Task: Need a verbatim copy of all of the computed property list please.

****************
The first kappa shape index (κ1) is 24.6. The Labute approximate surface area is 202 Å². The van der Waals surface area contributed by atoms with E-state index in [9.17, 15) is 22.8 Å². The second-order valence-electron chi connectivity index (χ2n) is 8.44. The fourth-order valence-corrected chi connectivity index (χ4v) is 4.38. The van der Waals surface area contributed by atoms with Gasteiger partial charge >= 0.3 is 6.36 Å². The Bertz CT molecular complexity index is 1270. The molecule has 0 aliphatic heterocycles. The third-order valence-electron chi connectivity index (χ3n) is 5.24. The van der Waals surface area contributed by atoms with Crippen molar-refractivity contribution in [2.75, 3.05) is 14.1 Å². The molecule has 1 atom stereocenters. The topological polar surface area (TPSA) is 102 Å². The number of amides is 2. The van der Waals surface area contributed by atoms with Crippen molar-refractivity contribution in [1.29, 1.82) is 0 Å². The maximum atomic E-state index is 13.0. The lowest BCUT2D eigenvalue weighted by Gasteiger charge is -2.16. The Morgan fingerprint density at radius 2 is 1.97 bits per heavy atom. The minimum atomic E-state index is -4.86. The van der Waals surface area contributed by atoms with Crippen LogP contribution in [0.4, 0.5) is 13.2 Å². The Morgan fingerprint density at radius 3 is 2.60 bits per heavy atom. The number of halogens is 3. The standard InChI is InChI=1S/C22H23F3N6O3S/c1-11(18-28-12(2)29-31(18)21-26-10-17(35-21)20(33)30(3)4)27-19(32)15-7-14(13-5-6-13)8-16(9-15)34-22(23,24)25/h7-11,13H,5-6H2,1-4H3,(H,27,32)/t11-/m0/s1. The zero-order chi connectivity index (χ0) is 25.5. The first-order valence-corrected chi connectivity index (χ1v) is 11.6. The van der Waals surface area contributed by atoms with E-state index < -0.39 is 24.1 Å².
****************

The first kappa shape index (κ1) is 24.6. The Labute approximate surface area is 202 Å². The van der Waals surface area contributed by atoms with E-state index in [9.17, 15) is 22.8 Å². The second-order valence-electron chi connectivity index (χ2n) is 8.44. The fourth-order valence-corrected chi connectivity index (χ4v) is 4.38. The van der Waals surface area contributed by atoms with Gasteiger partial charge >= 0.3 is 6.36 Å². The Bertz CT molecular complexity index is 1270. The molecule has 0 aliphatic heterocycles. The third-order valence-electron chi connectivity index (χ3n) is 5.24. The van der Waals surface area contributed by atoms with Crippen molar-refractivity contribution in [2.75, 3.05) is 14.1 Å². The molecule has 1 atom stereocenters. The topological polar surface area (TPSA) is 102 Å². The number of amides is 2. The van der Waals surface area contributed by atoms with Crippen molar-refractivity contribution in [1.29, 1.82) is 0 Å². The maximum atomic E-state index is 13.0. The lowest BCUT2D eigenvalue weighted by Gasteiger charge is -2.16. The Morgan fingerprint density at radius 2 is 1.97 bits per heavy atom. The minimum atomic E-state index is -4.86. The van der Waals surface area contributed by atoms with Crippen LogP contribution in [0.4, 0.5) is 13.2 Å². The Morgan fingerprint density at radius 3 is 2.60 bits per heavy atom. The number of halogens is 3. The standard InChI is InChI=1S/C22H23F3N6O3S/c1-11(18-28-12(2)29-31(18)21-26-10-17(35-21)20(33)30(3)4)27-19(32)15-7-14(13-5-6-13)8-16(9-15)34-22(23,24)25/h7-11,13H,5-6H2,1-4H3,(H,27,32)/t11-/m0/s1. The zero-order chi connectivity index (χ0) is 25.5. The first-order valence-corrected chi connectivity index (χ1v) is 11.6. The van der Waals surface area contributed by atoms with E-state index < -0.39 is 24.1 Å².